I had the opportunity to add Sunset Beach to my ‘Shore Tour’. Located on the Delaware Bay, this beach was lovely–definitely one I would visit again. True to its name, the view of the sunset on this beach was breathtaking! That afternoon, I sat burrowing my feet into the cool sand and taking in the beauty around me. I noticed a number of beachcombers patrolling the shoreline and knew they were searching for Cape May Diamonds. Having researched this local phenomenon before my trip, the plan was to try my hand at finding some for myself.
At first glance, these appear to be ordinary pebbles along the shores of Sunset Beach; however, these rocks are actually pieces of quartz crystals whose amazing journey begins 200 miles away in the Pennsylvania mountains. Quartz from these mountains fall into the Delaware River and, over the course of thousands of years, are battered, broken and polished by the water and rapids. After the rough and lengthy journey, they end up in the shallow, muddy Delaware Bay smooth and free of any sharp, jagged edges. Tossed into a rock tumbler, with water and abrasive grit, they are polished to an even greater shine revealing beautiful, clear stones. Cut deeper, they sparkle and catch the light like ‘real’ diamonds.
I certainly have had moments where I, like these stones, was tossed about mercilessly by outside forces beyond my control; moments that sometimes seemed to have no end. How easy it is to get entangled in the pain and aggravation of hard times and look at the circumstances as an unfair attack against me. Thinking about the Cape May Diamonds and the resulting beauty that comes from all the battering, caused my perspective to shift.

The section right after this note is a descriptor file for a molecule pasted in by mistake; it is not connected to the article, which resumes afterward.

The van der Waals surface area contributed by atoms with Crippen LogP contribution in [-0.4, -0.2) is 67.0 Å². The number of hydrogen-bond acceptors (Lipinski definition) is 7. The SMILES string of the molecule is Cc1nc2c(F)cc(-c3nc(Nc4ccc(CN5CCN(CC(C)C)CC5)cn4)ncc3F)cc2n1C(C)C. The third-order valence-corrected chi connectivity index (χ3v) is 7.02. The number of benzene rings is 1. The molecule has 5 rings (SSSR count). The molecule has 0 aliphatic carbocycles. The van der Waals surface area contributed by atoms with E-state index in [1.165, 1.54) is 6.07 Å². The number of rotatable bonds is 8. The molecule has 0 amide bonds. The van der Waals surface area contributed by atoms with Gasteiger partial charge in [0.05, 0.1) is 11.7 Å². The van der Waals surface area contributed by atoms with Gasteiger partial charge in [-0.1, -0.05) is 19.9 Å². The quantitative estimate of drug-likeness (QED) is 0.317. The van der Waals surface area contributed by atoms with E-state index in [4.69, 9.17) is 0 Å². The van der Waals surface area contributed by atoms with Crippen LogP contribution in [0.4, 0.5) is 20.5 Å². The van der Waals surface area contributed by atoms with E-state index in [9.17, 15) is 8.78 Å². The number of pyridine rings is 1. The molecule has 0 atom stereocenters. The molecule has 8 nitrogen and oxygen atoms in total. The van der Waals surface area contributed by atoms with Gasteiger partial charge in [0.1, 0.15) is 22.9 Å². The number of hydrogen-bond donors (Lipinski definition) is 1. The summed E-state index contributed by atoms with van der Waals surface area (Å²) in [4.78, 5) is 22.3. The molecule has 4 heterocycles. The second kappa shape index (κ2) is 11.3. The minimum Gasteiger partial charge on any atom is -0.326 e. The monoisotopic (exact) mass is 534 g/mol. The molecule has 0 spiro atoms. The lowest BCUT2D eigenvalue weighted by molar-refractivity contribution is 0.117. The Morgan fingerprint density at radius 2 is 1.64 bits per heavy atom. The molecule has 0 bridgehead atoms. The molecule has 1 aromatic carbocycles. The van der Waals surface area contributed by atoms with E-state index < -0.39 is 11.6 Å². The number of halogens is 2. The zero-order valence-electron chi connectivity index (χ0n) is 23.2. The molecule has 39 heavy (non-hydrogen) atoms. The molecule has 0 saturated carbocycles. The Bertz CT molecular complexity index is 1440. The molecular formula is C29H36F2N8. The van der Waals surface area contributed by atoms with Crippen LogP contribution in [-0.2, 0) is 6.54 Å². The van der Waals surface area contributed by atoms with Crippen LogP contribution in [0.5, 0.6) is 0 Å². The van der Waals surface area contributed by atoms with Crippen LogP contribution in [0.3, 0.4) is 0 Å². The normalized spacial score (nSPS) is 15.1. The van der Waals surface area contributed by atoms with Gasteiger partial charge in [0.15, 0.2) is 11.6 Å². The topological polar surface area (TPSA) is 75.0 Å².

What if instead, I looked at difficult situations in my life as opportunities for refinement; a necessary pounding and smoothing of rough edges I may not be aware of–to reshape me, make me kinder more compassionate towards others? Perhaps the promise of discovering a deeper, more authentic beauty within myself would make hardships more bearable. But that only addresses the exterior.
As with the quartz stones, there is still more hidden within that can only be made visible after exposure to abrasive matter. Having gone through tough times that were followed by even tougher times, I can imagine what it might feel like inside a rock tumbler! What if the abrasive matter comes in the form of people and circumstances? And when at last life’s rock tumbler stops–and it does eventually stop–I emerge with a polish and transparency that draws others close, granting me the chance to share hard-earned lessons from the journey.
While this newfound clarity is lovely to behold, the light is not yet reflected in me. It isn’t until this stone is cut, that the brilliant diamond I was always meant to be can be revealed. This new way of looking at difficulties in life has taught me to retrain my focus and see the hardest of situations with fresh eyes; to understand that nothing we go through is ever in vain.
I know a few other ‘stones’ dear to my heart that have been battered by life for some time now–I look forward to the day when I see them sparkling and reflecting THE Light in this dark world.